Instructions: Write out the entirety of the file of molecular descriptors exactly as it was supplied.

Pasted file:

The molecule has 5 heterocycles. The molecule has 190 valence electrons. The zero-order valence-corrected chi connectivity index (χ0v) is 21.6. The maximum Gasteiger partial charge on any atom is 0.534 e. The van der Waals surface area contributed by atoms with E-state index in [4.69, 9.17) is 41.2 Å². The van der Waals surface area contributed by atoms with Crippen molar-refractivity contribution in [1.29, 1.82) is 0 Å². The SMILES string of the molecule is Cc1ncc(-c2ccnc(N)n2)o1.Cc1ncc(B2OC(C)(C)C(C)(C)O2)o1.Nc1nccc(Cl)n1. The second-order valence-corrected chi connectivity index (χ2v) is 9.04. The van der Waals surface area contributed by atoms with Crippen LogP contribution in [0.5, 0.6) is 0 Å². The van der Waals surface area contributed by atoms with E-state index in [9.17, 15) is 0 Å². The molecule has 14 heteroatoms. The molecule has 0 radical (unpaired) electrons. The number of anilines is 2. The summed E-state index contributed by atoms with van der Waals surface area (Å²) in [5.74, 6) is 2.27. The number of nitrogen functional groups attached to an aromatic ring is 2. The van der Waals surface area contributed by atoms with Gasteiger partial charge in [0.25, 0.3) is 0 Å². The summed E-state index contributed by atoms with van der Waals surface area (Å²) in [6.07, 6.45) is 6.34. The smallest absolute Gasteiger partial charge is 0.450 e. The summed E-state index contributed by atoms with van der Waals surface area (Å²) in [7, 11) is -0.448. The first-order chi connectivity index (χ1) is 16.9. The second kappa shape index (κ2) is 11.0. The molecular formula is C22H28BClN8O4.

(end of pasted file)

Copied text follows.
The molecule has 5 heterocycles. The molecule has 190 valence electrons. The zero-order valence-corrected chi connectivity index (χ0v) is 21.6. The maximum Gasteiger partial charge on any atom is 0.534 e. The van der Waals surface area contributed by atoms with E-state index in [4.69, 9.17) is 41.2 Å². The van der Waals surface area contributed by atoms with Crippen molar-refractivity contribution in [1.29, 1.82) is 0 Å². The SMILES string of the molecule is Cc1ncc(-c2ccnc(N)n2)o1.Cc1ncc(B2OC(C)(C)C(C)(C)O2)o1.Nc1nccc(Cl)n1. The second-order valence-corrected chi connectivity index (χ2v) is 9.04. The van der Waals surface area contributed by atoms with Crippen LogP contribution in [0.5, 0.6) is 0 Å². The van der Waals surface area contributed by atoms with E-state index in [9.17, 15) is 0 Å². The molecule has 14 heteroatoms. The molecule has 0 radical (unpaired) electrons. The number of anilines is 2. The summed E-state index contributed by atoms with van der Waals surface area (Å²) in [5.74, 6) is 2.27. The number of nitrogen functional groups attached to an aromatic ring is 2. The van der Waals surface area contributed by atoms with Gasteiger partial charge in [0.25, 0.3) is 0 Å². The summed E-state index contributed by atoms with van der Waals surface area (Å²) in [6.07, 6.45) is 6.34. The smallest absolute Gasteiger partial charge is 0.450 e. The summed E-state index contributed by atoms with van der Waals surface area (Å²) in [7, 11) is -0.448. The first-order chi connectivity index (χ1) is 16.9. The second kappa shape index (κ2) is 11.0. The molecular formula is C22H28BClN8O4.